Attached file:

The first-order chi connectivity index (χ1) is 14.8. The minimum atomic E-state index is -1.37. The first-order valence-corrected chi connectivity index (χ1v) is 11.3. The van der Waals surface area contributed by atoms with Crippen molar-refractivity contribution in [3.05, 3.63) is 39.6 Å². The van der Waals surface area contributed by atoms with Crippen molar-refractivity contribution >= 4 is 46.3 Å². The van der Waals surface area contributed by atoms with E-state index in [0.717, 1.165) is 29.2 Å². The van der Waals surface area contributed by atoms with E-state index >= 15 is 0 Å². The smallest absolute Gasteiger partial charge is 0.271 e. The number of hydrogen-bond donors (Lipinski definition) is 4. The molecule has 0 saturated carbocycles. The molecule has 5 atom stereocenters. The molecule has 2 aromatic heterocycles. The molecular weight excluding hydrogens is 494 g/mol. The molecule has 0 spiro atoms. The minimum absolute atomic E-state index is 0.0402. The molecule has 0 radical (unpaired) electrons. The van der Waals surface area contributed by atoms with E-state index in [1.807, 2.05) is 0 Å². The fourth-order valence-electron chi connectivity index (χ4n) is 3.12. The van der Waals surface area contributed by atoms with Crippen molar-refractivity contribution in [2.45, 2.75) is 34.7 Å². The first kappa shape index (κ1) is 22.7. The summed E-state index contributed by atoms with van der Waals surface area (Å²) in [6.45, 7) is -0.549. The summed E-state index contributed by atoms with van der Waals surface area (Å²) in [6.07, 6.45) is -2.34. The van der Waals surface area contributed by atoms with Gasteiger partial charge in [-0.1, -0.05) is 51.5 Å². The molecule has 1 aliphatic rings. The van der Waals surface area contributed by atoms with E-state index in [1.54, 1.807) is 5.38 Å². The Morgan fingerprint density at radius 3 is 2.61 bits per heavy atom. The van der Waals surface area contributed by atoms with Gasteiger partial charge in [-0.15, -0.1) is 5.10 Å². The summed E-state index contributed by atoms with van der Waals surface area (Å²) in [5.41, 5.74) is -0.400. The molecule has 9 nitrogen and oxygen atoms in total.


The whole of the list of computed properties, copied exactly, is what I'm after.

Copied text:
The first-order chi connectivity index (χ1) is 14.8. The minimum atomic E-state index is -1.37. The first-order valence-corrected chi connectivity index (χ1v) is 11.3. The van der Waals surface area contributed by atoms with Crippen molar-refractivity contribution in [3.05, 3.63) is 39.6 Å². The van der Waals surface area contributed by atoms with Crippen molar-refractivity contribution >= 4 is 46.3 Å². The van der Waals surface area contributed by atoms with E-state index in [0.717, 1.165) is 29.2 Å². The van der Waals surface area contributed by atoms with E-state index >= 15 is 0 Å². The smallest absolute Gasteiger partial charge is 0.271 e. The number of hydrogen-bond donors (Lipinski definition) is 4. The molecule has 0 saturated carbocycles. The molecule has 5 atom stereocenters. The molecule has 2 aromatic heterocycles. The molecular weight excluding hydrogens is 494 g/mol. The molecule has 0 spiro atoms. The minimum absolute atomic E-state index is 0.0402. The molecule has 0 radical (unpaired) electrons. The van der Waals surface area contributed by atoms with E-state index in [1.807, 2.05) is 0 Å². The fourth-order valence-electron chi connectivity index (χ4n) is 3.12. The van der Waals surface area contributed by atoms with Crippen molar-refractivity contribution in [2.45, 2.75) is 34.7 Å². The first kappa shape index (κ1) is 22.7. The summed E-state index contributed by atoms with van der Waals surface area (Å²) in [6.45, 7) is -0.549. The summed E-state index contributed by atoms with van der Waals surface area (Å²) in [6.07, 6.45) is -2.34. The van der Waals surface area contributed by atoms with Gasteiger partial charge in [-0.1, -0.05) is 51.5 Å². The molecule has 1 aliphatic rings. The van der Waals surface area contributed by atoms with E-state index in [1.54, 1.807) is 5.38 Å². The Morgan fingerprint density at radius 3 is 2.61 bits per heavy atom. The van der Waals surface area contributed by atoms with Gasteiger partial charge in [-0.15, -0.1) is 5.10 Å². The summed E-state index contributed by atoms with van der Waals surface area (Å²) in [5.41, 5.74) is -0.400. The molecule has 9 nitrogen and oxygen atoms in total.